Those who might like to read more on this topic than the above outline may care to look, on the main part of this website, at §5.1 which has more detail including especially bibliographic information not offered here. Readers are reminded that this account has been historical and not to be taken as expressing any lexicographical or didactic preferences.

## Weakforms (ix) am, an, and, any etc

am: Still dealing with our first alphabetical set of items, ie those beginning a, b and c, it's time something was sed about am ie the part of the verb (to) be. This word is unusual in belonging, along with has, is and will, to the very small group of verbal weakforms which commonly give up their syllabicity in being amalgamated with a word they follow. In the case of am this only means forming the contraction I'm /aɪm/. The fuller syllabic form /əm/ occurs chiefly only in inversions of sentence order as in eg the interrogative What am I to say? /ˏwɒt əm aɪ tə seɪ/ or the idiomatic So am I /ˈsəʊ əmaɪ/. In relaxed conversation the initial schwa may easily be dropt eg /ˈsəʊ maɪ/. Other examples are: Am I right? as /m aɪ ́raɪt/; How am I doing? /haʊ maɪ duɪŋ/. Especially in the context of the speaker's just previously having used the unreduced form /aɪ/ of I, agen in very relaxt style, the form /əm/ may be used, eg in /aɪ θɪŋk əm ɔː ˏraɪt/ I think I'm alright. There's more on am at our Section 4 Item 7 ¶¶104-106. Not mentioned there is the possibility of accented Am I? /  ́əm aɪ /. Such occurrences are sometimes not believed in — especially by those who insist as a matter of faith on the non-existence of stressed occurrences of the GB phoneme /ə/. This is praps too relaxed a usage to be recommended for adoption by users of English as an additional language tho it'd be a waste of time to criticise them for using it.

an: At our didactic account of an (at §4.7 ¶28) it was not consider·d necessary to mention that in relaxt styles its weakform /n/ may completely lose its syllabicity as in /aɪ ˈhad n̯ aɪˏdɪə.../ I had an idea...
Blog 431 mentioned some recent anomalous uses that have developt of the strongform of an.

and: We de·lt with and in Blog 057 and agen at # 403 in the first of this series 'More on Weakforms'. However, we didnt mention at either of those places the occasional occurrences of it that are notable for being so reduced that it not only loozes its /d/ — which it on·y ever has in some of that fraction of its total occurrences when it's emphasised — and also at the same time not only its vowel but also its syllabicity. This happens very freq·ently in the expression so-and-so /səʊnsəʊ/ and, less offen, in markedly relaxt sequences such as  /ə ˈkat n̯ ə ˎdɒg/ a cat and a dog.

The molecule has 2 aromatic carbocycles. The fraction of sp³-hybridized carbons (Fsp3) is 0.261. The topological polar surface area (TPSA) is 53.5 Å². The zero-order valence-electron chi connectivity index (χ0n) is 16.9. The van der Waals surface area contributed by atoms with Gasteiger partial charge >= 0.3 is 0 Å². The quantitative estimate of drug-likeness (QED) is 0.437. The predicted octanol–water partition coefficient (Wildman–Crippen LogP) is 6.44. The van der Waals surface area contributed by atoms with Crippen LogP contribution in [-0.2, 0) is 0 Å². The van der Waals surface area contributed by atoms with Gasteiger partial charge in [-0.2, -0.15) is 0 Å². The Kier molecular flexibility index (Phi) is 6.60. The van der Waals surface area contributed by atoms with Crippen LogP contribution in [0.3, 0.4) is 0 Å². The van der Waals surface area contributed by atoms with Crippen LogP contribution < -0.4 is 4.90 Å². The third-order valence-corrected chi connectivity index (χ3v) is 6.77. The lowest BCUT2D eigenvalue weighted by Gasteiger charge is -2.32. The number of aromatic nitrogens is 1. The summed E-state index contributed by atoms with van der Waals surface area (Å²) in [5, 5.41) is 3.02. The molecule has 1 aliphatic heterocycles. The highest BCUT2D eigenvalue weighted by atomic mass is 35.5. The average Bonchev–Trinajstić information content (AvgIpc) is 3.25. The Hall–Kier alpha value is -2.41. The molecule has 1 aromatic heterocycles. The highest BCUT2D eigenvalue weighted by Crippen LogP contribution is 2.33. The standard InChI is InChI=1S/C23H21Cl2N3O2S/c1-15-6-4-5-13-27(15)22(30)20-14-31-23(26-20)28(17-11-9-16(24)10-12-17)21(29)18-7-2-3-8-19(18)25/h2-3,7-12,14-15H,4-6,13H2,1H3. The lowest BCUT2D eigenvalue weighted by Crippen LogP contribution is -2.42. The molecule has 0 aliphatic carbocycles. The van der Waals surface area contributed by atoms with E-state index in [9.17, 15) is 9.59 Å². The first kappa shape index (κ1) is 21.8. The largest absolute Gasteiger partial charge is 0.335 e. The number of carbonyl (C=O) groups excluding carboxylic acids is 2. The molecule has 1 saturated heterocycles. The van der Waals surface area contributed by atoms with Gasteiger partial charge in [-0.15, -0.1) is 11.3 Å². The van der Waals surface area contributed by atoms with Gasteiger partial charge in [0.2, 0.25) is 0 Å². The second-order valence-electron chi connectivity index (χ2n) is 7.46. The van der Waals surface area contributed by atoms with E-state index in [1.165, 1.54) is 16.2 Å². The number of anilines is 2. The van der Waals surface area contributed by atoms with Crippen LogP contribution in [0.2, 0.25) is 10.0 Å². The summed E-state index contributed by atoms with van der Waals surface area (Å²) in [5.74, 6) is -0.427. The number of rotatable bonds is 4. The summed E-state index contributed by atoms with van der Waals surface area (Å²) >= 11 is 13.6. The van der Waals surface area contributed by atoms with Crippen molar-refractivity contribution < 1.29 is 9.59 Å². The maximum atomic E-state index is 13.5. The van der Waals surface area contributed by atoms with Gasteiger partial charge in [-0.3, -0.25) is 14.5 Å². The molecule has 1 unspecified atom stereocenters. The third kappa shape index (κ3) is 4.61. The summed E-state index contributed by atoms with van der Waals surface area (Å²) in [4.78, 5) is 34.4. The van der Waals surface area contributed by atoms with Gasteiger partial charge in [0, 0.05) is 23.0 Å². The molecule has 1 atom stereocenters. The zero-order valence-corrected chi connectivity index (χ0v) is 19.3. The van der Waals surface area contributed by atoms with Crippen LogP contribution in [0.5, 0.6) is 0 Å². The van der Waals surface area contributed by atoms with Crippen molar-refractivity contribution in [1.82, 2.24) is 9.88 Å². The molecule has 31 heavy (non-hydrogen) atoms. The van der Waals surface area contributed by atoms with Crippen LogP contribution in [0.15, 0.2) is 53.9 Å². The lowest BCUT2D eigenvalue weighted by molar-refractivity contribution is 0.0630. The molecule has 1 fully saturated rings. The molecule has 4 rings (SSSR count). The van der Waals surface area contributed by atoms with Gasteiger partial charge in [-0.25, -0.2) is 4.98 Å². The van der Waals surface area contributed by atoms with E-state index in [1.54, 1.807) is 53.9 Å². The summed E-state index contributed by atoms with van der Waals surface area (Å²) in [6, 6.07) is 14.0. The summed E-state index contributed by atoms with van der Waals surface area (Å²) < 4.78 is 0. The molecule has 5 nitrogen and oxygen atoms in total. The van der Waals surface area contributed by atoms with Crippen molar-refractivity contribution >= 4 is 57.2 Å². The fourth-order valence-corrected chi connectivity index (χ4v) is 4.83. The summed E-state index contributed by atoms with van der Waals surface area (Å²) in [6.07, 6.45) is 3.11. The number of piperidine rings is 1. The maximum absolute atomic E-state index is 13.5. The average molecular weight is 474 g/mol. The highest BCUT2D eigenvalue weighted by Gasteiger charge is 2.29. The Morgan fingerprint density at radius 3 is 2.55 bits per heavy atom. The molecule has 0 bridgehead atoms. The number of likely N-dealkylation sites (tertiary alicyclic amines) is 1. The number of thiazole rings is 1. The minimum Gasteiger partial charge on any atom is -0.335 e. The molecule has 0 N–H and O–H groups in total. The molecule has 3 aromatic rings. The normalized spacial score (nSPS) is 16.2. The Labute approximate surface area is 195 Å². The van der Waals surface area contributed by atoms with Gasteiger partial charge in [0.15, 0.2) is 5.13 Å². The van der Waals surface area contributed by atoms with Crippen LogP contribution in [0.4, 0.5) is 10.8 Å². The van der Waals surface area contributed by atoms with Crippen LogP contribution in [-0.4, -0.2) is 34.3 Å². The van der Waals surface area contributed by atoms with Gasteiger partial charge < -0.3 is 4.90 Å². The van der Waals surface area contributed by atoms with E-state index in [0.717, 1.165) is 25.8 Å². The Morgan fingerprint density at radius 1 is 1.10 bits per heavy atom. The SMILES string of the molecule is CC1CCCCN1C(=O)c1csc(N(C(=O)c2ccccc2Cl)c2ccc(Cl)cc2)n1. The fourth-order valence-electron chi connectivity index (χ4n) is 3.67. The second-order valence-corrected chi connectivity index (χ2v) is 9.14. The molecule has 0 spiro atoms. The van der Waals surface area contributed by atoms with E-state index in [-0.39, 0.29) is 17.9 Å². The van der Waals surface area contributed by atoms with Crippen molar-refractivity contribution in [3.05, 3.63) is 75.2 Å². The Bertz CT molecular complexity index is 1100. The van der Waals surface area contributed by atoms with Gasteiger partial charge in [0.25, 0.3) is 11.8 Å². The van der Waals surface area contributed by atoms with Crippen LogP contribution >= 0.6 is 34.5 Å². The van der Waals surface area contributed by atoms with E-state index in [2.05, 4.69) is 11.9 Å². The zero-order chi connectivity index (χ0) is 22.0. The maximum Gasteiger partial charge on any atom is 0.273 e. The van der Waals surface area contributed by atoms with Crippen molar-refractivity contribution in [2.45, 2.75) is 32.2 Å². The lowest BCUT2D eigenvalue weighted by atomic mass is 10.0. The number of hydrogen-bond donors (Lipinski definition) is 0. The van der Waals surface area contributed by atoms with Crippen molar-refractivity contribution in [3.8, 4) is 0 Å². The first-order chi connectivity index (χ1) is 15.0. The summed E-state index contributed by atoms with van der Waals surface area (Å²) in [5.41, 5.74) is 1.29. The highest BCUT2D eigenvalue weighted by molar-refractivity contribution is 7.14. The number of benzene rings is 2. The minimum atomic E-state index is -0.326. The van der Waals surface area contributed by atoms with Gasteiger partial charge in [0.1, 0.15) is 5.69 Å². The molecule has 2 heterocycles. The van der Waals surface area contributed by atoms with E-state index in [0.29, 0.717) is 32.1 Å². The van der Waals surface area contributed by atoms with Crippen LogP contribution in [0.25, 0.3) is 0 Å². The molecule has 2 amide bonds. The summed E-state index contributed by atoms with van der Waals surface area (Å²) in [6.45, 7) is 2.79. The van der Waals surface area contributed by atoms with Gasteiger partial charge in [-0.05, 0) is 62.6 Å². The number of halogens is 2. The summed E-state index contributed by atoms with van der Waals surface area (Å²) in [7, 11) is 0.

any: This brings us to any — which unsurprisingly didnt figure in Henry Sweet's historic 1885 first list of fifty-odd functor weakforms. It offen occurs in a weakform that has no more significance than the automatic assimilatory versions of and as /əm/ or /əŋ/. By that we mean that, when in fluent speech it closely precedes a word beginning with a vowel, its final /i/ may be desyllabised into a yod as eg when any old... may readily become /enj əʊld/. More notably, chiefly in fairly casual speech, its initial vowel may become a schwa or very offen be elided resulting in simple /n/ — syllabic or not. So eg Got any cash? may become /gɒt əni/ or /gɒt n̩i/ or /gɒt ni ˊkaʃ/. We'll see when we come to many that it behaves in the same sort of way.

are: Daniel Jones from the 1918 first edition of his Outline of English Phonetics had a note (in his 1956 and other late editions to be found at §488) regarding the reduction of are to unsyllabic /r/ giving the example /ðə ˈʃɒps rɔːl ʃᴧt/ the shops are all shut. This was thoro'ness rather than didactic necessity.

as: Neither of the two principal pronunciation dictionaries records any weakform for this word other than /əz/ but in fairly relaxt speech the form /z/ is not in the least unusual eg as in /əz ˈfɑː z aɪ ˏnəʊ.../ As far as I know...